The Tucker Greenhouse has a very nice collection of ‘Air plants’….Air plants sort grow in the air. More accurately they kind of attach themselves, or hang on to other plants (epiphytes), and they get their water from rain, or humidity in the air. They are members of the Bromeliaceae family, otherwise known as Bromeliads. A well known epiphytic air plant is Spanish Moss. It is found in the South Eastern US and often grows on Live Oak trees. Bromeliads can be epiphytic, or terrestrial (grows in soil). An economically important terrestrial bromeliad is the pineapple plant The flowers of bromeliads are typically very colorful and showy, and their leaves are arranged in basal rosettes to ‘capture’ more water. Leaves are often stiff, leathery and have serrated or saw-like leaf margins.
Bromeliads are native to the forests, deserts, and mountains of Central and South America.
Manilkara zapota, commonly called Sapodilla or the Chicle Tree is found in the Sapotaceae family. This tree can grow to heights of 9 to 30 meters. When cut into, the bark of the Sapodilla tree oozes a sticky, white, gummy sap called ‘chicle‘, a substance from which chewing gum is made.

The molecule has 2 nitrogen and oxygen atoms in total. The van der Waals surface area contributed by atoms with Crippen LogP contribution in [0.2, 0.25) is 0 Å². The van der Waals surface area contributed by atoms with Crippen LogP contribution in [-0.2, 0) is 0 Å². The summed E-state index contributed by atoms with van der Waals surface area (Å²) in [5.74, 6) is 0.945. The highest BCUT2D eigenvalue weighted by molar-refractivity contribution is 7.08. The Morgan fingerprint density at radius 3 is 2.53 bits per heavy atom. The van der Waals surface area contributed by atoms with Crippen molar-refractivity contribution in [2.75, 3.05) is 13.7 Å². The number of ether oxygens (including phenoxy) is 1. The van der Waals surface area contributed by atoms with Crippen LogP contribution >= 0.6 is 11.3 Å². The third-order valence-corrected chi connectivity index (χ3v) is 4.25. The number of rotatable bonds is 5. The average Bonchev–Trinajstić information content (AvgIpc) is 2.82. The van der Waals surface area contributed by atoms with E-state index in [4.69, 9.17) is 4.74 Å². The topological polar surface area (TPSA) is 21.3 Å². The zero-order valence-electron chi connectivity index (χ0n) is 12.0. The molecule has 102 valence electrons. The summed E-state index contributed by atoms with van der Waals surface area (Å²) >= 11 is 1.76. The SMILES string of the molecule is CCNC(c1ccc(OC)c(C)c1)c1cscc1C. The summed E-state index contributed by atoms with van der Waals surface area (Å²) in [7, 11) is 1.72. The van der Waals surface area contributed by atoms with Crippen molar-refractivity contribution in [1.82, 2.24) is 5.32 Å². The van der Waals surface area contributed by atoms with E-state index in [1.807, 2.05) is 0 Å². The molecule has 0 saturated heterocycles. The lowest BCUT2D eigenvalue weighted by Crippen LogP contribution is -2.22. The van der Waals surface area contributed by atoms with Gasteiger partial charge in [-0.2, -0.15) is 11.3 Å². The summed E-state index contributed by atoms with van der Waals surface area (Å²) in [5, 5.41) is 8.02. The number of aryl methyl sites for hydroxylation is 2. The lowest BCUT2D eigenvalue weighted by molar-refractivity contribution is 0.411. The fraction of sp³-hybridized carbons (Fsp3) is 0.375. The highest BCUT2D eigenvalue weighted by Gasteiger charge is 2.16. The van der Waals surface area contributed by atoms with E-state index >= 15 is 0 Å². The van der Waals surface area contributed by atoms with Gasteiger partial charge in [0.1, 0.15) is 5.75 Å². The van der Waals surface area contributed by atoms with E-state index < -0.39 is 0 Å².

Tucker Greenhouse’s ‘Chiclet Gum tree’ is located in the tropical greenhouse on the west side of the room, right next to the pond. Our specimen is a very small tree, with inconspicuous flowers. The flowers were so inconspicuous that I never even saw the blooms. What drew my attention to this tree were the large kiwi-like fruits hanging from its upper branches. The Chicle Tree/Sapodilla is native to Mexico and Central America. The kiwi-like fruit is a berry containing five seeds. The fruit flesh is pale yellow to brown and tastes a lot like a pear.
The history of the harvesting of ‘chicle’ is very interesting, and people have been harvesting it for hundreds if not thousands of years. Mayan and Aztec Indians harvested chicle in pre-Columbian times. I was curious about how this was done, so I found this video of a ‘chiclero‘ or chicle harvester
The two photos below are of sapodilla fruit and leaves. Unfortunately, no pictures of flowers though.
The Tucker greenhouse has lots of Amaryllis bulbs that produced healthy, strong leaves months ago. Just two weeks ago, a bloom stalk emerged on one plant, then another. Today these blooms have opened…..The flowers have six ‘tepals’, six stamens, and a three-lobed stigma. They smell good too!